Lets take three famous social media crises.
- Burger King – Twitter account hacked and altered to say that they had been bought out by McDonalds.
- HSBC – Suffered a major systems outage in the UK that took a few days to fix
- Starbucks – A social media campaign that Starbucks ran was hijacked by users protesting about their alleged failure to pay tax
- First Great Western – When the UK was hit by massive floods, the rail company had to manage huge disruption on social media
Using our model this is how we would score these:
These map to our scorecard as:
On this basis, we can make an assessment on how we would have ideally handled these crises and how the brands actually did.
Burger King – an embarrassing issue with quite a large reach but with low impact. The fact that Burger King were the victim in the event means that a correction / explanation would probably suffice. We would also advise some review of security on the account though!
HSBC – moderate impact and a very wide reach, this crisis was also very complex and, whilst not systemic, it was preventable, highlighting some failings in the organisation in terms of technical infrastructure. This crisis should have been prioritized and given significant management resource to keep the public informed. In reality this issue was well mitigated by HSBC’s social media response (although this was based on a crisis plan which was developed after a previous outage which was not handled well)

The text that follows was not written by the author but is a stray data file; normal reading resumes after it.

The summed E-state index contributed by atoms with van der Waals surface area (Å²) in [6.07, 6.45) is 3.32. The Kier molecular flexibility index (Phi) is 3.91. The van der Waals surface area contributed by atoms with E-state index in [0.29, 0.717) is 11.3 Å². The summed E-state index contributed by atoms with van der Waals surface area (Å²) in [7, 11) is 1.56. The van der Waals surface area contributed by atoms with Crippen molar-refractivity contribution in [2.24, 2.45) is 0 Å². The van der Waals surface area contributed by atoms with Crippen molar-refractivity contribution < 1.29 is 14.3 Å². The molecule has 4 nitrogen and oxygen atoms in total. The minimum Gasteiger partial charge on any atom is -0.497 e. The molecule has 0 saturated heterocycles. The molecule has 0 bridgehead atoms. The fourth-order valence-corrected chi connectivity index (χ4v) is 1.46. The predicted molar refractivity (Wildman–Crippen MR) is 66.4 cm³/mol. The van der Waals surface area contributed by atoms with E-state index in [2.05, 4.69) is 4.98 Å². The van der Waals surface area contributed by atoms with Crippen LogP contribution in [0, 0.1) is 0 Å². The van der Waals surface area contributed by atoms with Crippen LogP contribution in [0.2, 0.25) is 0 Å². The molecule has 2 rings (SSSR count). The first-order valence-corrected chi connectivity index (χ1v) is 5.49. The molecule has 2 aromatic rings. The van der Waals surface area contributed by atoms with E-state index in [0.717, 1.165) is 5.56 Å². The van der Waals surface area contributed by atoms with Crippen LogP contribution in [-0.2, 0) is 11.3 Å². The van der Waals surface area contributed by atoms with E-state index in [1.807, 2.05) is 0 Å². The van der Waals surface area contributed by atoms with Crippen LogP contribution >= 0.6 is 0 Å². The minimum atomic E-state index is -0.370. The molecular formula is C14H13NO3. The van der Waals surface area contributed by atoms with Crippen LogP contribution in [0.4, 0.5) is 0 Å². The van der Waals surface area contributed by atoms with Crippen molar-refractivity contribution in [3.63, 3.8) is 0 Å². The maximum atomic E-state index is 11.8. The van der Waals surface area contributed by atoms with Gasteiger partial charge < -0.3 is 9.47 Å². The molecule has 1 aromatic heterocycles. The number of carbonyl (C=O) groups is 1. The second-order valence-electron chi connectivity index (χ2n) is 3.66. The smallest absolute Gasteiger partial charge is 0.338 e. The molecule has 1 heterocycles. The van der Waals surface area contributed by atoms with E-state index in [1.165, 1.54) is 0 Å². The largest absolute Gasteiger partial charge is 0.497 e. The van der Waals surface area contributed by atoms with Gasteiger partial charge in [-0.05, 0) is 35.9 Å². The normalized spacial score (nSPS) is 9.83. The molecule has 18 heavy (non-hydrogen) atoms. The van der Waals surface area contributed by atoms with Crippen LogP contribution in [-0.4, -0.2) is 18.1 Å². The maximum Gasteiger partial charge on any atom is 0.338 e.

Starbucks – Ouch! This issue should have really rung alarm bells and Starbucks ideally should have rolled out the big guns internally to show how they were going to effect change as a result of this. This issue has the potential to flare again and will continue to impact their marketing efforts
First Great Western – Well this was truly severe impact and severe reach. However, this was ultimately a BAU issue – the weather was to blame here not FGW. It is easy to see how public sentiment could turn though, so information is king in handling this crisis – timely, relevant and supportive news on events can mitigate further impact. In reality, this is exactly what FGW did and as a result, they provided a great level of service in what were very difficult circumstances, not only mitigating a reputational crisis but also reducing the impact and the reach of the event!
I hope our crisis model will be useful for your planning. We’d love to hear your feedback on this. If you want to discuss any elements of our approach or see how this could be adapted for your organisation, please give me a call on 07824 557814 or email firstname.lastname@example.org
Image credit: Brian Moran